Retired wide receiver Tim Brown created quite a firestorm when he alleged former Oakland Raiders head coach Bill Callahan sabotaged Super Bowl XXXVII, where the Tampa Bay Buccaneers pummeled the Raiders 48-21. Although on the surface, Brown’s comments may be categorized as preposterous, Callahan’s offensive game plan for the big game is where the real lunacy lies.
In the game, the Raiders ran 49 passing plays and 11 running plays. In other words, 82% of the plays called by Oakland were passing plays. During the regular season, the Raiders passed the ball 60% of the time, therefore, the deviation from their norm was quite odd. If Callahan expected to have any chance of defeating the Bucs’ top-ranked passing defense with such an idiotic unbalanced game plan, he goes down in history as the worst Super Bowl coach of all time.
The Raiders called a passing play on eight of their first nine plays and their leading rusher, RB Charlie Garner (5.3 yds/rush during season), had only two rushes in the entire first quarter. For the entire game, Garner only rushed the ball seven times, with two of those coming at the end of the first half to run out the clock.
In the first quarter with just under six minutes remaining, the score was tied 3-3, when the Raiders took possession of the ball at the Tampa 49 yard line. On both first and second downs, Oakland ran seldom used FB Zack Crockett, who only had 40 runs during the entire season for a 3.0 average. Again, where was Garner? What was the point of running a short yardage specialist on two consecutive plays with such favorable field position?
At halftime, the score was 20-3 and the Raiders were receiving the ball first. Raiders QB Rich Gannon had only seven completions and two interceptions at the intermission on 21 pass plays.
Callahan’s game plan was puzzling to say the least, considering the Bucs had the #1 ranked pass defense and were playing Cover 2. Even a Madden13 novice knows the best chance of succeeding against a Cover 2 defense is to run straight at it. By playing directly into the Bucs strength and making no halftime adjustments whatsoever, Callahan’s brain must have been running on automatic pilot.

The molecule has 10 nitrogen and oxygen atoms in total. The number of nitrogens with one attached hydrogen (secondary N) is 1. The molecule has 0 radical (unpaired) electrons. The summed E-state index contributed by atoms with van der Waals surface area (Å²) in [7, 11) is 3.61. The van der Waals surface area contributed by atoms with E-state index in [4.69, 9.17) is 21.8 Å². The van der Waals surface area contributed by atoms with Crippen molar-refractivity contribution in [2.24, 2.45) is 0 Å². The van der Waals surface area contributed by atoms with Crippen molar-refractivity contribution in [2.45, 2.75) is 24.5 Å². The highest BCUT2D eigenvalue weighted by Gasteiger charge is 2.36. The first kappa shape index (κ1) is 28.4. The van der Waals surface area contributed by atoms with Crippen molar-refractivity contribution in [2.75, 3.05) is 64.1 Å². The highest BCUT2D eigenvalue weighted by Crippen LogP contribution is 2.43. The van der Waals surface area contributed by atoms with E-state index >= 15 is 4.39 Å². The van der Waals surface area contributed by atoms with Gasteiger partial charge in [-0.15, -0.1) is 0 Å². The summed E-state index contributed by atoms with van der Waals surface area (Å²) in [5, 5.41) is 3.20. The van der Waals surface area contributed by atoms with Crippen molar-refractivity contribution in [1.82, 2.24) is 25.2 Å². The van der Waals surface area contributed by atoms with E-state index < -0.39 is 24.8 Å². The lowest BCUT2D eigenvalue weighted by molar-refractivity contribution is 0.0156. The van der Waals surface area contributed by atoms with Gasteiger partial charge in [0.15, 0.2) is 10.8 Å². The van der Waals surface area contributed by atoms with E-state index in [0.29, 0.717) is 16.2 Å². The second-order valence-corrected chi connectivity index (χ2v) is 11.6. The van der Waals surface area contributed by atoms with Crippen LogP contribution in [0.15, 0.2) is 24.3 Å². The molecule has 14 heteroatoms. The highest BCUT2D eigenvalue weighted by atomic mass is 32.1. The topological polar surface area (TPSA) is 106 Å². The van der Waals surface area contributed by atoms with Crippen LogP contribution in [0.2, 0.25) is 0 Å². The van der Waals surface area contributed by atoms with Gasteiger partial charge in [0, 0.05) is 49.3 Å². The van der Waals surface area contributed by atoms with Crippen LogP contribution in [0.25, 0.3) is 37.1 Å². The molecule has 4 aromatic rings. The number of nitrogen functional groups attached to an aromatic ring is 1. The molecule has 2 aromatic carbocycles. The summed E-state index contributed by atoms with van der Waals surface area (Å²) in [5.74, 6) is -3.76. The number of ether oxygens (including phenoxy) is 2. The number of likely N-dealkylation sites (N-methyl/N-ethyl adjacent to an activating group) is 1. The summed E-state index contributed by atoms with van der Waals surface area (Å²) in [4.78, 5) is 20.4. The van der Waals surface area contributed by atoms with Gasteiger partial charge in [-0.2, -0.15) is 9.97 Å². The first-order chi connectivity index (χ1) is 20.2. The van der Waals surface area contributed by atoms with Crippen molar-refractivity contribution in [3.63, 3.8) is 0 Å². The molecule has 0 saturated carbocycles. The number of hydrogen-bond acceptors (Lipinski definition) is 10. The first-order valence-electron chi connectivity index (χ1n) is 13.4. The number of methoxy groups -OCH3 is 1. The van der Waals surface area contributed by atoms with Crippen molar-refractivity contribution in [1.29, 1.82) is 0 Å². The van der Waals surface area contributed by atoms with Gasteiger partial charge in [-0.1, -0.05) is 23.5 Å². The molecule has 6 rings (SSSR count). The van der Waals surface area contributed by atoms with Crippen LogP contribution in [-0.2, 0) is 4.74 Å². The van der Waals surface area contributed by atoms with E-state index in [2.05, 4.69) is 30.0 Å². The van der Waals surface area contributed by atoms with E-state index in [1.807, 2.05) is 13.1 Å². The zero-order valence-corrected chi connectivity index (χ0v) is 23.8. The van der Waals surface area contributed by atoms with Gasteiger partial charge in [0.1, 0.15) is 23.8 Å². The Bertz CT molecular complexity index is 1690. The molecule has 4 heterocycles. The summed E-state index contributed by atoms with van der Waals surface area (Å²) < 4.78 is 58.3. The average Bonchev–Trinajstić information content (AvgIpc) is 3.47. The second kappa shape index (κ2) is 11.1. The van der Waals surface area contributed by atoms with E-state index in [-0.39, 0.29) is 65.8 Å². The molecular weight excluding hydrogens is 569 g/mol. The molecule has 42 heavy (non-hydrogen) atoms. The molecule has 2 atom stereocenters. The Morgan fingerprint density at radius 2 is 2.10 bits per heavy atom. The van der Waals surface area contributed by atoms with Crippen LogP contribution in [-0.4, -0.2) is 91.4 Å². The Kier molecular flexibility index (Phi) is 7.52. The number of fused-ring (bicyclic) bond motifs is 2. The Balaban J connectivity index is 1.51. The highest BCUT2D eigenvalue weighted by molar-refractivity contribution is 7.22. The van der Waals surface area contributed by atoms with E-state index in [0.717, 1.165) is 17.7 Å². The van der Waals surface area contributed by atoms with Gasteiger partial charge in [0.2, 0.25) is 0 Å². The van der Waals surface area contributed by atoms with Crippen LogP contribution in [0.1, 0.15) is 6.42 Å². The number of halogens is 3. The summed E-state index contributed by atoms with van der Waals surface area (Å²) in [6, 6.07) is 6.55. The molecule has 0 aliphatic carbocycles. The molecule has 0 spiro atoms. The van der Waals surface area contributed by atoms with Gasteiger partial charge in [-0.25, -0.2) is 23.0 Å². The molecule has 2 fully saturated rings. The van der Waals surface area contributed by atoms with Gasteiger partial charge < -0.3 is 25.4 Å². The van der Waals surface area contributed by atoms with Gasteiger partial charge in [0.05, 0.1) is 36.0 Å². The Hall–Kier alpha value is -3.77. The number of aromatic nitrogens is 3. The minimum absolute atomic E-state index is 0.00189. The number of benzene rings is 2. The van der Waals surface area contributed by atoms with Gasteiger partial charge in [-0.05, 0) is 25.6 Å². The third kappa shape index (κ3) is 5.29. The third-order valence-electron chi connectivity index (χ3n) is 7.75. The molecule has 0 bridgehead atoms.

Given the impending debacle, what type of halftime adjustments did Callahan make when the passing game was obviously not working in the first half? Absolutely none, as Gannon would continue to fling the ball unsuccessfully after the half. The Raiders passing game had no success until they were down and buried by a 34-3 margin in the third quarter, after the first of three Gannon pick sixes.
Callahan also displayed inexplicable incompetence by his failure to change the audible calls, the same ones which were used when Tampa Bay head coach Jon Gruden was in Oakland during the previous four seasons. With such poor game planning which gave his team little to no chance of winning, Callahan should have just next-day-aired the Raiders’ playbook to his good buddy Gruden.
Former Raiders player and Fox Analyst Howie Long also weighed in on Brown’s controversial comments by stating that it was a poorly called and coached game by the Raiders. Ya think? Long was “shocked” that the coaching staff did not change up some of their plays which Gruden was familiar with to throw off the Bucs. Hall of Fame wide receiver Jerry Rice, a teammate of Brown on the same Raiders team, also came out in support of Brown’s claims.
For those who are defending Callahan by stating the Raiders were behind and had to keep throwing the ball, the game was 6-3 Tampa Bay midway through the second quarter. It was hardly out of hand at that point. The blowout did not begin to take effect until after the Raiders passed the ball three consecutive times (unsuccessfully) from their own 11 yard line.
For sure, Brown’s allegations may be a bit odd, especially coming on the ten year anniversary of the game. But his claims are nowhere near as odd as Callahan’s horrid game plan.
And, oh by the way, the offensive coordinator for the Raiders during the game was recently hired Chicago Bears head coach Marc Trestman. As Trestman begins his first stint as a head coach in the NFL, Callahan coached one more season for the Raiders, and has not been hired as a head coach since.
Nothing odd about that.